Thalassery Biryani: The South Indian Cousin of the Famous Mughlai Dish
Aysha Tanya | Updated: July 21, 2015 18:16 IST
Over the years, Thalassery biryani has made a name for itself in the biryani world, rivaling the best with its subtle complexity. The pièce de résistance of Mappila cuisine, Thalassery biryani differs from the Mughlai biryani in a few important ways. Unlike the Mughlai variant, where the meat is tenderised by marinating it in yoghurt for several hours (a classic Persian technique), Thalassery biryani does not rely on yoghurt to give the meat its characteristic fall-off-the-bone quality. Instead, the almost melt-in-your-mouth meat and soft, fluffy rice are a result of hours of keeping them on dum, which is a technique where a vessel is sealed, usually with a strip of dough, and heated from both the top as well as underneath.
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Another difference between the Mughlai and Thalassery biryani is that the ghee rice or nei choru is cooked separate from the meat and later layered along with the masala. And unlike the basmati rice used in the Mughal kitchens, Thalassery biryani gets its characteristic aroma from the short-grained jeerakashala (khaima) rice used. Finally, what sets the Thalassery biryani apart from all the variations around the country is the garam masala used - it contains eight spices, and oddly enough, unlike other types of biryani, it uses Thalassery black pepper with a much lighter hand, though some households omit it altogether.(10 Best Biryani Recipes)
Patience is the Key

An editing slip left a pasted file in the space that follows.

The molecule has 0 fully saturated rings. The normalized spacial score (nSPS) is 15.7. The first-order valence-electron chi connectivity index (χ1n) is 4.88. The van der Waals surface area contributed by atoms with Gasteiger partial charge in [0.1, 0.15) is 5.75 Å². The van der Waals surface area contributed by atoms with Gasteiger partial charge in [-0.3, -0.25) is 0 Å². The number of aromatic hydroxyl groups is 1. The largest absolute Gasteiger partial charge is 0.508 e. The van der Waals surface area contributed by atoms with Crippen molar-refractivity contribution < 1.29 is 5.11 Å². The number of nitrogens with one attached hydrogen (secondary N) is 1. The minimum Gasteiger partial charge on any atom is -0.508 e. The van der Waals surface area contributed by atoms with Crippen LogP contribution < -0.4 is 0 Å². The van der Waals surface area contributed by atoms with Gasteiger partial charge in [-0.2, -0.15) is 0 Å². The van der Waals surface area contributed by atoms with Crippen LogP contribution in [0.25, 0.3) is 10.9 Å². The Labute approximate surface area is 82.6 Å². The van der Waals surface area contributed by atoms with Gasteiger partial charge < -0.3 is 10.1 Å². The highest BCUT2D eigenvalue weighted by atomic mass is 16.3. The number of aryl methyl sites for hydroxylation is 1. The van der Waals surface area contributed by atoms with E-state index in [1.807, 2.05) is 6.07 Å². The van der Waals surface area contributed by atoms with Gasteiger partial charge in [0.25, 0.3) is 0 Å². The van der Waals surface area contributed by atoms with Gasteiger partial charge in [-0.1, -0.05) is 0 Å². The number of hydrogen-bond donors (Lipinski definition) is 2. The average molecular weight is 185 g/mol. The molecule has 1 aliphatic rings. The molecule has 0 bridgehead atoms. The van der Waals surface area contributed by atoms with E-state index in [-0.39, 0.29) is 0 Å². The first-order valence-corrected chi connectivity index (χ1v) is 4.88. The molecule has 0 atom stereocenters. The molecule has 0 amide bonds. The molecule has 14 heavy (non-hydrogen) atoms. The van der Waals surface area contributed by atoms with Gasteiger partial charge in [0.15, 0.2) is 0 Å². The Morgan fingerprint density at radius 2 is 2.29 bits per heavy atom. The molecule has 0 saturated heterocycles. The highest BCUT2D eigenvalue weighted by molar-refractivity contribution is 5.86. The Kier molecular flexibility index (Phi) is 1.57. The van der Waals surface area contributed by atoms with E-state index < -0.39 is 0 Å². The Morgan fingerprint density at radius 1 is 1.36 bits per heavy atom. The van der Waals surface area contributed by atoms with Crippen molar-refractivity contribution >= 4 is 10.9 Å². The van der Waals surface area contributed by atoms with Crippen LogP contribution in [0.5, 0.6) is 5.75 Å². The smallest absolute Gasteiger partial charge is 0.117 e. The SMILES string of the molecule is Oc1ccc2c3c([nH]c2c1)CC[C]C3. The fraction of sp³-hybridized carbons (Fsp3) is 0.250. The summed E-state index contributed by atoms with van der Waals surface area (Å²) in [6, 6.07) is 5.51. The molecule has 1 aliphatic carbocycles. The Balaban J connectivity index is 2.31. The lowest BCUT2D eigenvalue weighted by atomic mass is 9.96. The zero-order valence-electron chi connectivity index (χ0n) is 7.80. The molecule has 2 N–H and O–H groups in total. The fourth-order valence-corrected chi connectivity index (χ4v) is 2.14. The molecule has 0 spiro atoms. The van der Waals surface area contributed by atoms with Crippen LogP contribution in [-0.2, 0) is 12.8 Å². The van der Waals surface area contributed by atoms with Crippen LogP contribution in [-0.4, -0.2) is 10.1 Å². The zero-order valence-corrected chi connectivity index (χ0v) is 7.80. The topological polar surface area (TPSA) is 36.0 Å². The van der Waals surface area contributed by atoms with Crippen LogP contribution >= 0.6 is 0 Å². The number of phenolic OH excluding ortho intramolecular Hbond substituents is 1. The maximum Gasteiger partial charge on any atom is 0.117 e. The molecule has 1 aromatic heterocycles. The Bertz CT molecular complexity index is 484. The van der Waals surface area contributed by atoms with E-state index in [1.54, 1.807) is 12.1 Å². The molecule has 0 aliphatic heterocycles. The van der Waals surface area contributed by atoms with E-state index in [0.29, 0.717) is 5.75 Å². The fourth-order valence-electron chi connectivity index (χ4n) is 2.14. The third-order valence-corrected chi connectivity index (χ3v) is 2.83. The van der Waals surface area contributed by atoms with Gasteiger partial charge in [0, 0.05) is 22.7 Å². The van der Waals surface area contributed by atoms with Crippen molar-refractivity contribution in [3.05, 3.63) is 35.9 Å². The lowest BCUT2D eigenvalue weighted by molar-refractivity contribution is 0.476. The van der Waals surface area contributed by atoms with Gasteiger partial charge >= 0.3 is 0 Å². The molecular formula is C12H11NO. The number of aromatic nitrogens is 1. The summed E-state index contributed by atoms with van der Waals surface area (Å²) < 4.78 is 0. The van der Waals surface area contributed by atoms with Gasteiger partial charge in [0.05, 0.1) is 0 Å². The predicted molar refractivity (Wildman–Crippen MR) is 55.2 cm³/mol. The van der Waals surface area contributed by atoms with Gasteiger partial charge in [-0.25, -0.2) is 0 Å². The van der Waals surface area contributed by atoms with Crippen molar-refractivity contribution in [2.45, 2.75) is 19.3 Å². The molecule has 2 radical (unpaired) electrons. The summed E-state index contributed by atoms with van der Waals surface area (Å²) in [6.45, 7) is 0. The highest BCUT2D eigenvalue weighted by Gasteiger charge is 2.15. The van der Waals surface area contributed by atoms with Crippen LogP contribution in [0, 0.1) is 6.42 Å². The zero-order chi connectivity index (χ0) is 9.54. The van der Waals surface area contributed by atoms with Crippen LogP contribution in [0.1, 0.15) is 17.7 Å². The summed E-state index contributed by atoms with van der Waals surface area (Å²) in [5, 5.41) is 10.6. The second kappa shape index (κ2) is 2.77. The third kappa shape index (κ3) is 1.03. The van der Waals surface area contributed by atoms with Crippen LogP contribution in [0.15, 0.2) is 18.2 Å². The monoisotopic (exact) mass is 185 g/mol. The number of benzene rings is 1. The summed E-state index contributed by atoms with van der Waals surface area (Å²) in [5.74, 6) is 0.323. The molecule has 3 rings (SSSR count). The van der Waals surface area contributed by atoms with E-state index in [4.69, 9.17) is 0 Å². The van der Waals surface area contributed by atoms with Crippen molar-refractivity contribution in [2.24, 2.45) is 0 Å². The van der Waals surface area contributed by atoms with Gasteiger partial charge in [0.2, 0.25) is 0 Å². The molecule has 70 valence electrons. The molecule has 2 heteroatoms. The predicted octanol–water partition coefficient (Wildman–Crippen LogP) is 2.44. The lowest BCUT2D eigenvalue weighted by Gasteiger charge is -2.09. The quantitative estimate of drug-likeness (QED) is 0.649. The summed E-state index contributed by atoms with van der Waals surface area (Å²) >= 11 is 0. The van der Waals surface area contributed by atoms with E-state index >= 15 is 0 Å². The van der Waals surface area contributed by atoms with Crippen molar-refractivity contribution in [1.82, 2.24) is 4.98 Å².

While we wait for the biryani to arrive, I ask if I can look around the restaurant. I’m graciously allowed entry into the pantry where I watch the cooks in action. On one corner sits a giant vat of onions with its thin papery peel almost taking over the entire floor, and two men propped up on stools peeling away with the precision and ease of those who have spent years doing just so. Through a window, I watch the men in the kitchen plating biryani from two gigantic chembe that sit next to a fireplace.
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With two plates in hand, they scoop the rice out of the vessel, letting it fall back in a second later and repeating this motion until he’s satisfied that the rice is now fluffy enough. He then scoops it out one last time, and transfers it onto a banana leaf that’s stacked up high next to the take away window. In one deft motion, he wraps the leaf around the biryani, and it is ready to go.
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I wander back to my table, ready to dig in, the sights and sounds of the pantry whetting my already ravenous appetite. Soon after, two plates of raita, mango pickle and coconut-coriander chutney are placed before us - the trusty accompaniment of the Thalassery biryani. It feels like a slow tease, but a few minutes later a waiter bustles in, unceremoniously plunks the biryani down on the table and hurries away.
It is a small plate of chicken biryani, the rice forming a great mound, with a few crispy onions and coriander garnishing the top. Without further ado, we serve ourselves. It smells of ghee, coriander and slow cooked meat. We taste our first mouthful. We are hooked. Another variation that leaves an impression is the one with prawns. If you would like to try it at home, here's the recipe: Shrimp Tellicherry Biryani
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